The institute has created the mood assessment program, or MAP, which is now available to GPs and psychologists all over Australia.

Patients can complete the assessment at home and doctors do not see the patients’ answers, but receive an automatically generated report.

The institute’s Professor Gordon Parker says MAP is based on nearly a quarter of a century of the clinical expertise.

“The MAP is unique. No other computerised program offers such a thorough assessment of depressive illness,” he said.

“It provides referring practitioners with a range of information about their patient including depressive subtype, likelihood of bipolar disorder, personality predisposition and social and environmental detail.”

He says MAP also alleviates the burden on consultation time.

Dr Louise Stone from the Australian College of Rural and Remote Medicine says the program can also help rural GPs to assess patients who cannot get to regular appointments.

“With the MAP program being online, one of the advantages of that approach is that rural and remote practitioners particularly can get an almost second opinion about the way they see their patients,” she said.

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A pessimist is…

A pessimist is someone who makes difficulties of their opportunities.

An optimist is someone who makes opportunities of their difficulties.

                                                US President  Harry Truman

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You can’t learn…..

You can’t learn and be perfect at the same time!

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Choice Theory Helps With:

School systems   Training teachers and administrators to implement Dr. Glasser’s renowned quality school ideas.  The focus is on using choice theory to improve the system by changing the approach to educating students.

A Glasser Quality School includes a competence-based classroom and aims at having no low grades, no discipline problems and high achievement on standardized tests.  Measurable quality work and joyful students, staff and parents is apparent throughout the school.

Addiction   Effectively help those suffering from addictions and other health related problems as well as provide aid and comfort to their families through reality therapy interventions.  Education and prevention are the key to lifelong wellness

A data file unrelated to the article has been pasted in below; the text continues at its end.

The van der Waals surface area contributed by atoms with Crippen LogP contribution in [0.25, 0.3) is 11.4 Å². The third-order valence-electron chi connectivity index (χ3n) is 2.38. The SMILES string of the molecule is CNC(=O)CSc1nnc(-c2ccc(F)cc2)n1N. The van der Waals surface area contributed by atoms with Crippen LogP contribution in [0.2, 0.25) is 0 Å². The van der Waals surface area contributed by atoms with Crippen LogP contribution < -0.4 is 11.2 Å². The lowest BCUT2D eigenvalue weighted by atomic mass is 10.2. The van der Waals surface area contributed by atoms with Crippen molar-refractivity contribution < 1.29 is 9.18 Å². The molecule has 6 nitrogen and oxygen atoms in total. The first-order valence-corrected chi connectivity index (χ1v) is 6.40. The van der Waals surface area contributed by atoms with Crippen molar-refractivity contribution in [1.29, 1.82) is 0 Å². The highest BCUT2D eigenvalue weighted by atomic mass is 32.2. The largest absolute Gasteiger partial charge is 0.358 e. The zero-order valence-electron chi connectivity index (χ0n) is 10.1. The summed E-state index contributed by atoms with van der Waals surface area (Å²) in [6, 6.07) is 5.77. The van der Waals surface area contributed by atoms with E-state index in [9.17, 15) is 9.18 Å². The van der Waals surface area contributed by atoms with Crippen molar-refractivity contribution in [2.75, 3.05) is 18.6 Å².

Criminal Justice Dr. Glasser developed reality therapy in a detention facility for young women called The Ventura School for Girls in California.  The book, Reality Therapy, describes some of the work he did there.  Reality therapy, based on choice theory, has helped people look at new and more effective ways to deal with the various aspects of corrections.   Reality therapy teaches that we need NOT be victims of our past or present unless we choose to be.

Dr. Glasser’s ideas have been used successfully with the criminal justice system, court-ordered programs such as domestic violence groups, adjudicated youth, gang members, parole officers, military police and civilian police officers.

Relationships Whether speaking about marriage, partnerships or dealing with family issues such as parenting skills, Dr. Glasser’s ideas have helped couples, parents, teachers, foster parents and others develop happier, more fulfilling relationships.

The focus of counselling with choice theory is improving relationships and is applicable with even the most difficult or at-risk populations.

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WHO Knew If Flu Was True?

Tuesday, June 8, 2010

David H. Freeman

Two recently released European reports have raised the possibility that scientists who helped fuel world fear of an H1N1 flu crisis were motivated by ties to drug companies enriched by the ensuing rush to stockpile medications.

The reports, which were from credible parties, including a Council of Europe committee and the British Medical Journal, noted that several of the World Health Organization scientists behind that agency’s pressuring of governments to take dramatic action in response to the flu had received consulting or other fees from the drug companies, but that WHO hadn’t bothered to identify these potential conflicts of interest. (Though the scientists in question had previously identified these ties in research-journal papers).